The magnetic field of the Moon is very weak in comparison to that of the Earth; the major difference is the Moon does not have a dipolar magnetic field currently (as would be generated by a geodynamo in its core), so that the magnetization present is varied (see picture) and its origin is almost entirely crustal in location; so it's difficult to compare as a percentage to Earth. But, one experiment discovered that lunar rocks formed 1 - 2.5 billion years ago were created in a field of about 5 microtesla (μT), compared to present day Earth's 50 μT. During the Apollo program several magnetic field strength readings were taken with readings ranging from a low of 6γ (6nT) at the Apollo 15 site to a maximum of 313γ (0.31μT) at the Apollo 16 site, note these readings were recorded in gammas(γ) a now outdated unit of magnetic flux density equivalent to 1nT.
One hypothesis holds that the crustal magnetizations were acquired early in lunar history when a geodynamo was still operating. An analysis of magnetized moon rocks brought to Earth by Apollo astronauts showed that the Moon must have had a strong (above 110 μT) magnetic field at least 4.25 billion years ago, which then fell to 20 μT level in the 3.6 - 3.1 billion years BP period. The small size of the lunar core, however, is a potential obstacle to promoting that hypothesis to the status of theory. However, single silicate grains with magnetic inclusions from Apollo rocks formed at 3.9, 3.6, 3.3, and 3.2 billion years ago have been shown to be capable of recording strong magnetic fields but do not. This supports the alternative hypothesis that the Moon never had a long-lasting core dynamo, consistent with the lack of energy needed to sustain a field.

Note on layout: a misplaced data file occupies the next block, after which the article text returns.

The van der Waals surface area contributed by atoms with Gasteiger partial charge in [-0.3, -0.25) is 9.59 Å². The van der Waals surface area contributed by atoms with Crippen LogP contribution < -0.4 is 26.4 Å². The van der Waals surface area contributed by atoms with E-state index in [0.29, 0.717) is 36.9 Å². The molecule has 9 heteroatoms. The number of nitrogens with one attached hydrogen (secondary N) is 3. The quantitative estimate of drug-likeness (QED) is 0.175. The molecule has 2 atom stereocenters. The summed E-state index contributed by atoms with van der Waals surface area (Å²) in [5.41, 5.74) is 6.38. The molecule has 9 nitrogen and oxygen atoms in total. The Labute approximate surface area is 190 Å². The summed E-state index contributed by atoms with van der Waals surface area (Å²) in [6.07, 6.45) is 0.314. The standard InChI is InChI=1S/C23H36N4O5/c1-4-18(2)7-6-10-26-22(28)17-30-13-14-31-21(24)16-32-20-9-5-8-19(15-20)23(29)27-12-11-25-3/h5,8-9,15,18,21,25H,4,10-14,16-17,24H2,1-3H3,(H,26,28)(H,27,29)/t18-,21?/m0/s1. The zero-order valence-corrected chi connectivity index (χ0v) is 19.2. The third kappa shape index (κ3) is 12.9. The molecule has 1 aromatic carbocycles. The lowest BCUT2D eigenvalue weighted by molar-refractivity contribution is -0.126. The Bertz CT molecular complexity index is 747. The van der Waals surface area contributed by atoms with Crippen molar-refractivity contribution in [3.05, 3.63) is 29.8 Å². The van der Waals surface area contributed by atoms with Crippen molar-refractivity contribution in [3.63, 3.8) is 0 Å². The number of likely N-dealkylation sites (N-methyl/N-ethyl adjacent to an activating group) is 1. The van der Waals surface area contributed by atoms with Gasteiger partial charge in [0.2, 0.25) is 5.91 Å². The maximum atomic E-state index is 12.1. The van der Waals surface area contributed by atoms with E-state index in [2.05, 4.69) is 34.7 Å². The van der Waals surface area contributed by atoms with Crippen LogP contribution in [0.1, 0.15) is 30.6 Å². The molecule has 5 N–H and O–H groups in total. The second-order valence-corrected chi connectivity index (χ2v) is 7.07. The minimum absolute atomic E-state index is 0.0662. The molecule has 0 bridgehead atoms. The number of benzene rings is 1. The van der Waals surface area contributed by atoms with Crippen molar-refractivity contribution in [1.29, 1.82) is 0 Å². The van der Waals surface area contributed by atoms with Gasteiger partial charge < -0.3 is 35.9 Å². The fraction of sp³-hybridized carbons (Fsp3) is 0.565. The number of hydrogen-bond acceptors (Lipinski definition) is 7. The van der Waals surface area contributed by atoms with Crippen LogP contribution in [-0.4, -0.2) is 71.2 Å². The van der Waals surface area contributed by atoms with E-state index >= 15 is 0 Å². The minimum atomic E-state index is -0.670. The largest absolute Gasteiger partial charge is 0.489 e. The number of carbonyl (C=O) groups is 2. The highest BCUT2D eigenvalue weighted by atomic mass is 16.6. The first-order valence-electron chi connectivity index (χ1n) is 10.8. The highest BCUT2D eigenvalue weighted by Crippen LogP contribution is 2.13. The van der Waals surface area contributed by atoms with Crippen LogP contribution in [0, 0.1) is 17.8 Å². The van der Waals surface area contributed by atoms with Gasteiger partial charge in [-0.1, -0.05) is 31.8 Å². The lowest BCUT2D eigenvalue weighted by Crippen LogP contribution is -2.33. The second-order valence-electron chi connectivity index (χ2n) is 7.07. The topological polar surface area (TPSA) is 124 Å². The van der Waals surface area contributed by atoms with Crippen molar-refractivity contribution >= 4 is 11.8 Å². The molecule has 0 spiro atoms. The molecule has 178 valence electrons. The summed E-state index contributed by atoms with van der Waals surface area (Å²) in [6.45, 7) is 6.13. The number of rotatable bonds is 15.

It is possible that on an airless body such as the Moon, transient magnetic fields could be generated during large impact events. In particular, study of Apollo impact glass associated with a young, 2 million-year-old crater has yielded a strong magnetization comparable in strength to Earth's magnetic field. This magnetization could not have originated in the lunar core, but is instead consistent with predictions from fields associated with impact plasmas. These observations have led to the hypothesis that prior reports of high paleofield strengths from Apollo samples record impacts, not a core dynamo[5,6]. Importantly, the lack of a long-lasting lunar dynamo and paleomagnetosphere should have allowed 3He, water, and other volatile resources acquired from solar winds and Earth’s magnetosphere over some 4 billion years to accumulate in lunar soils [5,6].
It has also been noted that the largest crustal magnetizations appear to be located near the antipodes of the giant impact basins. It has been proposed that such a phenomenon could result from the free expansion of an impact-generated plasma cloud around the Moon in the presence of an ambient magnetic field. For example, the Chandrayaan-1 spacecraft mapped a "mini-magnetosphere" at the Crisium antipode on the Moon's far side, using its Sub-keV Atom Reflecting Analyzer (SARA) instrument. The mini-magnetosphere is 360 km across at the surface and is surrounded by a 300-km-thick region of enhanced plasma flux that results from the solar wind flowing around the mini-magnetosphere.
There is growing evidence that fine particles of moondust might actually float, ejected from the lunar surface by electrostatic repulsion. This could create a temporary nighttime "atmosphere" of dust. The moondust atmosphere might also gather itself into a sort of diaphanous wind. Drawn by differences in global charge accumulation, floating dust would naturally fly from the strongly negative nightside to the weakly negative dayside. This "dust storm" effect would be strongest at the Moon's terminator. Much of these details are still speculative, but the Lunar Prospector spacecraft detected changes in the lunar nightside voltage during magnetotail crossings, jumping from -200 V to -1000 V. Further characterization was done by the Lunar Atmosphere and Dust Environment Explorer orbiter in late 2013.
The plasma sheet is a very dynamic structure, in a constant state of motion, so as the Moon orbits through the magnetotail the plasma sheet can sweep across it many times with encounters lasting anywhere from minutes to hours or even days.
In the Space Odyssey series by Arthur C. Clarke, a monolith is found on the Moon near the crater Tycho by its unnaturally powerful magnetic field and named Tycho Magnetic Anomaly 1 (TMA-1).
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